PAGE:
According to Margo (1990), another important factor was the approach to education in Southern states. This disparity became particularly pronounced due to the large number of African-Americans in this region, and the simultaneous failure of the state governments to provide adequate education opportunities for freed slaves and their descendants. In 1880, decades after the war had ended and slavery was abolished, nearly eight percent of African-Americans in the south were illiterate. This meant that in an increasingly technical economy, where reading and writing continue to be vital skills, the South had essentially crippled itself by seeking to suppress the freed slaves.
Of course, there were reform minded efforts to establish better school for both Whites and Blacks. For the cohort of southern Black individuals born between 1916 and 1920, the average educational attainment was seventh or eighth grade. Although this is dismal from a modern perspective, it nevertheless represented a substantial improvement from the late Nineteenth Century, when the average educational attainment was three years less. Subsequently, for those born between 1926 and 1930, the average southern Black attended more than ten years of schools. Consequently, we can trace the gradual improvement of the southern economy between the Civil War and the Second World War, and note that there is at least an apparent correlation between increasing education and economic strength.
Another perennial problem with the southern economy was that, even long after the Civil War, southerners remained wedded to an antebellum notion of the plantation ideal. Consequently, southern politicians often neglected the cities, and made little effort to promote urbanization or industrialization. Indeed, state regulations even sought to prevent local municipalities from subsidizing the growth of industry in their city. Even in cases where the federal government might have provided needed funds, southerners remained deeply suspicious of any federal role in their community, and they thus stubbornly clung to their deeply antiquated rural economy. This tendency would not be reversed until the Second World War stimulated rapid industrial expansion across the entire United States.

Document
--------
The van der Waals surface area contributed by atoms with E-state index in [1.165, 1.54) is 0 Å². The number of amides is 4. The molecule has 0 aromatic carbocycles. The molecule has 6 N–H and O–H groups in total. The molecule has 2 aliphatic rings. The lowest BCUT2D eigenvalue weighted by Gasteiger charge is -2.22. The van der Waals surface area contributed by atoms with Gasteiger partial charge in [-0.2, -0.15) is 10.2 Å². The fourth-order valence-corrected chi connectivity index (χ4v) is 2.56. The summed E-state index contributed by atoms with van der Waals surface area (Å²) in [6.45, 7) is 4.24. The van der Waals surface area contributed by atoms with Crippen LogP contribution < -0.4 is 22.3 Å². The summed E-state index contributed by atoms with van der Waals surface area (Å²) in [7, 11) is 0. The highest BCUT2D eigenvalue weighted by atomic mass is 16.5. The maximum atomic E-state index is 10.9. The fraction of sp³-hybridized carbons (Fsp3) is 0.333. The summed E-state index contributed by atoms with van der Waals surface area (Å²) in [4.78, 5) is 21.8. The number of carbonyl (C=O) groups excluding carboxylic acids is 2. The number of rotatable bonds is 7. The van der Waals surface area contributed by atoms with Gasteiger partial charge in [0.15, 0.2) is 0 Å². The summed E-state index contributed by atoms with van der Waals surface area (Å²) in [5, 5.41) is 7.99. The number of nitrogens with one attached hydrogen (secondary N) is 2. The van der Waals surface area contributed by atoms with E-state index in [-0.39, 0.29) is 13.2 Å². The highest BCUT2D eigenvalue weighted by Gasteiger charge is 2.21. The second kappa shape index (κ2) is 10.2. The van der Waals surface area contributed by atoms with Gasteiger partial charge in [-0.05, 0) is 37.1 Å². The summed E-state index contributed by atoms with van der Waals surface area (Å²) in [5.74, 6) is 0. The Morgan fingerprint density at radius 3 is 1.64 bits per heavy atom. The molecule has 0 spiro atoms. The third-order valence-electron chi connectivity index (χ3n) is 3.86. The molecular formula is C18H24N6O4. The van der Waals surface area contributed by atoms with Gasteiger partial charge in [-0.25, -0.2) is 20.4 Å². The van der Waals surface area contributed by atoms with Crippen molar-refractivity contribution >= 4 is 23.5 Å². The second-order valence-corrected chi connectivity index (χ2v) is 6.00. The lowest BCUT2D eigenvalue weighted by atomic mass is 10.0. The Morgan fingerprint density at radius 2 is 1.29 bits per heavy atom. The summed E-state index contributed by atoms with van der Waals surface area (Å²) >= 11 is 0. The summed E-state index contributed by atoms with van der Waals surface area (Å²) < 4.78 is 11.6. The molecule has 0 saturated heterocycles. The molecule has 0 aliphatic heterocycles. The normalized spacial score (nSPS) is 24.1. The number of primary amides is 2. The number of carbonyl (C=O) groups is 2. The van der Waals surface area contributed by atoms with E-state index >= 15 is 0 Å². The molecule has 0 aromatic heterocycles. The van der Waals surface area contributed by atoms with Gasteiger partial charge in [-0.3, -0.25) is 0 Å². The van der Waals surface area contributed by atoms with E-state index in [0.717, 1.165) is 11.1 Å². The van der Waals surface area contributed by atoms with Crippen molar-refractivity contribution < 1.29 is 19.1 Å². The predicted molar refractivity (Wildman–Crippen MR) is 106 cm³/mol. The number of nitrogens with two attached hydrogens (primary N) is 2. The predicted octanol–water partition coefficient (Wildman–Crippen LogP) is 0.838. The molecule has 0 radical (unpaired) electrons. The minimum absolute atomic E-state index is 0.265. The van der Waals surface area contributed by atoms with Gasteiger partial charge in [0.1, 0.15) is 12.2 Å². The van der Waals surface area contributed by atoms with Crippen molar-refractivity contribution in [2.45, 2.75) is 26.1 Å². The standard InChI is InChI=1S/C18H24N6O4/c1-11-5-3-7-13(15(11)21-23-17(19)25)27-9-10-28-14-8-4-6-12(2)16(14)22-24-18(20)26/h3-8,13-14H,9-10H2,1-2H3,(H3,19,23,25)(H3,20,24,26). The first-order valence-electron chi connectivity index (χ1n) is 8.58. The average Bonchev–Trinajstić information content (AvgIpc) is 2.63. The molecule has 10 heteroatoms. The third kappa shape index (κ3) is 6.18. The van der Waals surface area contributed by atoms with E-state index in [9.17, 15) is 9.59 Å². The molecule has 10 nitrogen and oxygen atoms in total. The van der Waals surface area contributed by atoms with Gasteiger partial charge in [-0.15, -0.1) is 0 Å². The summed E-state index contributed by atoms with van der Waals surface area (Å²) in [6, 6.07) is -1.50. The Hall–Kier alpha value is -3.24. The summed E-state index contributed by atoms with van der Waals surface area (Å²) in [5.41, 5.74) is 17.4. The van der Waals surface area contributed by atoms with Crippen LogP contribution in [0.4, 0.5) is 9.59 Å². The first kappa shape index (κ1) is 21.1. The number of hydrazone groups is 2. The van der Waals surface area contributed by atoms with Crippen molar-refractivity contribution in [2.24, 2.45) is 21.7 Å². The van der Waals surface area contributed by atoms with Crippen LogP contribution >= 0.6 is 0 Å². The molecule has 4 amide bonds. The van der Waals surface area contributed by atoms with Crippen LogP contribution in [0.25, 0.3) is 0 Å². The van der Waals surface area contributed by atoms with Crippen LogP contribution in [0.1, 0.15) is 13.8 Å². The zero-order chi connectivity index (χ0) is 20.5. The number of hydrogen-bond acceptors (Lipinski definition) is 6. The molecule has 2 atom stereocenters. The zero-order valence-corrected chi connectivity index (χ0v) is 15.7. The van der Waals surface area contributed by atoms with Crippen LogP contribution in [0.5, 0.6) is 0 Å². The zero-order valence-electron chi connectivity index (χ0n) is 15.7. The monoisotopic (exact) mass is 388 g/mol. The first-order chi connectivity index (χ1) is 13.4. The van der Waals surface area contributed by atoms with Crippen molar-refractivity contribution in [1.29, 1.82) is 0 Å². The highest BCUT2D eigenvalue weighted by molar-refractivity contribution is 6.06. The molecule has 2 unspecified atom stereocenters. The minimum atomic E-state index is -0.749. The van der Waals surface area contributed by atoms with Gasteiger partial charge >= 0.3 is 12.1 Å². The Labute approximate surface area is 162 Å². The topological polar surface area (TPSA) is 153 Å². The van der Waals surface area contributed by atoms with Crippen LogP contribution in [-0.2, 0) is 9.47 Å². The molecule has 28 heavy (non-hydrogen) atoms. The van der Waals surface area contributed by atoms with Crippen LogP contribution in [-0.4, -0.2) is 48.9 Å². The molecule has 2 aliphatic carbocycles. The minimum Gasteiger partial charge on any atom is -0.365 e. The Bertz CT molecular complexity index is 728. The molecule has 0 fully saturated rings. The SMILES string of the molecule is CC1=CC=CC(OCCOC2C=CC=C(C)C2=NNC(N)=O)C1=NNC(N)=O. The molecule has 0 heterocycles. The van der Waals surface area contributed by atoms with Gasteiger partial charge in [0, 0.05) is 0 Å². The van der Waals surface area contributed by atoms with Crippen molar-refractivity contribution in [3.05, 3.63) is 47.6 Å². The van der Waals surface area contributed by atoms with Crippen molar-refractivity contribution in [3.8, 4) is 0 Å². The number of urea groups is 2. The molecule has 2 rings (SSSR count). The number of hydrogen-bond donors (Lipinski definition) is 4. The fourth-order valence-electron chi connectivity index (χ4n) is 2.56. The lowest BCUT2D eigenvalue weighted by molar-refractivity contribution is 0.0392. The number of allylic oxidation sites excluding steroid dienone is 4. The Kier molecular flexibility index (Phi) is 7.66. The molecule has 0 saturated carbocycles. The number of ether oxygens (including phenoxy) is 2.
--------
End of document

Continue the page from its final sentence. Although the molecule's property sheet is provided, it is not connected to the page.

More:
As noted by Wright (1986), the pivotal catalyst for change in the South was not the Civil War or Reconstruction, but rather the Great Depression and the Second World War. The war forced the South to embrace industrialization, as the labor market of the 1940s became the tightest in modern US history. As men were increasingly drafted for military service, or sought opportunities in northern factories, southern agriculture was desperately in need of unavailable unskilled laborers. This resulted in a continually stagnant economy until after the war, when mechanization finally became prevalent during the 1950s. Ultimately, the South thus struggled economically because it was dependent upon a large labor force which largely dissipated following the Civil War. During the 1930s and 1940s, this problem only worsened and improvement became almost inevitable since the status quo was unsustainable.
Calomiris, Charles. Fragile by Design. Princeton University Press, 2014.
Friedman, Milton. The Crime of 1873. The Journal of Political Economy 98(6), 1999.
Margo, Robert. Race and Schooling in the South. University of Chicago Press, 1999.
Wright, Gavin. Old South, New South. Louisiana State University Press, 1986).